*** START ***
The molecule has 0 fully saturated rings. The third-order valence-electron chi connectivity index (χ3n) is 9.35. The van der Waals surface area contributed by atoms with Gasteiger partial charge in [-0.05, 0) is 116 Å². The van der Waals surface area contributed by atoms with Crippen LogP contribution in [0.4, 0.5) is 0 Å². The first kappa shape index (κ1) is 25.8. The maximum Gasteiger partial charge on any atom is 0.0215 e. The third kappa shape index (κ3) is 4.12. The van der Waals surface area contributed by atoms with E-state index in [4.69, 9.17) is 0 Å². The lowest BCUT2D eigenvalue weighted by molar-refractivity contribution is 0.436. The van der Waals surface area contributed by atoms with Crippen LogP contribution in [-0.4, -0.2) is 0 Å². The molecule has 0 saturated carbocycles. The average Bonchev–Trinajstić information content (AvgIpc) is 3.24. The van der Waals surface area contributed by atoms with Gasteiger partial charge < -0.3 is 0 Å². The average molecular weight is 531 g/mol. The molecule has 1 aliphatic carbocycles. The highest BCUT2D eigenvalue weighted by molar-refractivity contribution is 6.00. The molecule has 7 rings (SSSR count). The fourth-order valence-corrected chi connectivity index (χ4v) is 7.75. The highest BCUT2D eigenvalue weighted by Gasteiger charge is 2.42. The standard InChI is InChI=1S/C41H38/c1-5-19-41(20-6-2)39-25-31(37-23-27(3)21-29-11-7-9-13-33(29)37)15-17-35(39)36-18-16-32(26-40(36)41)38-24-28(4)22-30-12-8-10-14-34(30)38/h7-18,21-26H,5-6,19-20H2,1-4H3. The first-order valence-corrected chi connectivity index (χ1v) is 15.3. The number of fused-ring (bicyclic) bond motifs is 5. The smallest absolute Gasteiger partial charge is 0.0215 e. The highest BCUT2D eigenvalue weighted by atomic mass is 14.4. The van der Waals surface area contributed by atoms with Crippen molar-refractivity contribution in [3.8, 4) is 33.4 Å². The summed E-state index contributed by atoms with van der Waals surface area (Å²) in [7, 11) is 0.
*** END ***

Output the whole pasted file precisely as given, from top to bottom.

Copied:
The molecule has 0 fully saturated rings. The third-order valence-electron chi connectivity index (χ3n) is 9.35. The van der Waals surface area contributed by atoms with Gasteiger partial charge in [-0.05, 0) is 116 Å². The van der Waals surface area contributed by atoms with Crippen LogP contribution in [0.4, 0.5) is 0 Å². The first kappa shape index (κ1) is 25.8. The maximum Gasteiger partial charge on any atom is 0.0215 e. The third kappa shape index (κ3) is 4.12. The van der Waals surface area contributed by atoms with E-state index in [4.69, 9.17) is 0 Å². The lowest BCUT2D eigenvalue weighted by molar-refractivity contribution is 0.436. The van der Waals surface area contributed by atoms with Crippen LogP contribution in [-0.4, -0.2) is 0 Å². The molecule has 0 saturated carbocycles. The average Bonchev–Trinajstić information content (AvgIpc) is 3.24. The van der Waals surface area contributed by atoms with Gasteiger partial charge < -0.3 is 0 Å². The average molecular weight is 531 g/mol. The molecule has 1 aliphatic carbocycles. The highest BCUT2D eigenvalue weighted by molar-refractivity contribution is 6.00. The molecule has 7 rings (SSSR count). The fourth-order valence-corrected chi connectivity index (χ4v) is 7.75. The highest BCUT2D eigenvalue weighted by Gasteiger charge is 2.42. The standard InChI is InChI=1S/C41H38/c1-5-19-41(20-6-2)39-25-31(37-23-27(3)21-29-11-7-9-13-33(29)37)15-17-35(39)36-18-16-32(26-40(36)41)38-24-28(4)22-30-12-8-10-14-34(30)38/h7-18,21-26H,5-6,19-20H2,1-4H3. The first-order valence-corrected chi connectivity index (χ1v) is 15.3. The number of fused-ring (bicyclic) bond motifs is 5. The smallest absolute Gasteiger partial charge is 0.0215 e. The highest BCUT2D eigenvalue weighted by atomic mass is 14.4. The van der Waals surface area contributed by atoms with Crippen molar-refractivity contribution in [3.8, 4) is 33.4 Å². The summed E-state index contributed by atoms with van der Waals surface area (Å²) in [7, 11) is 0.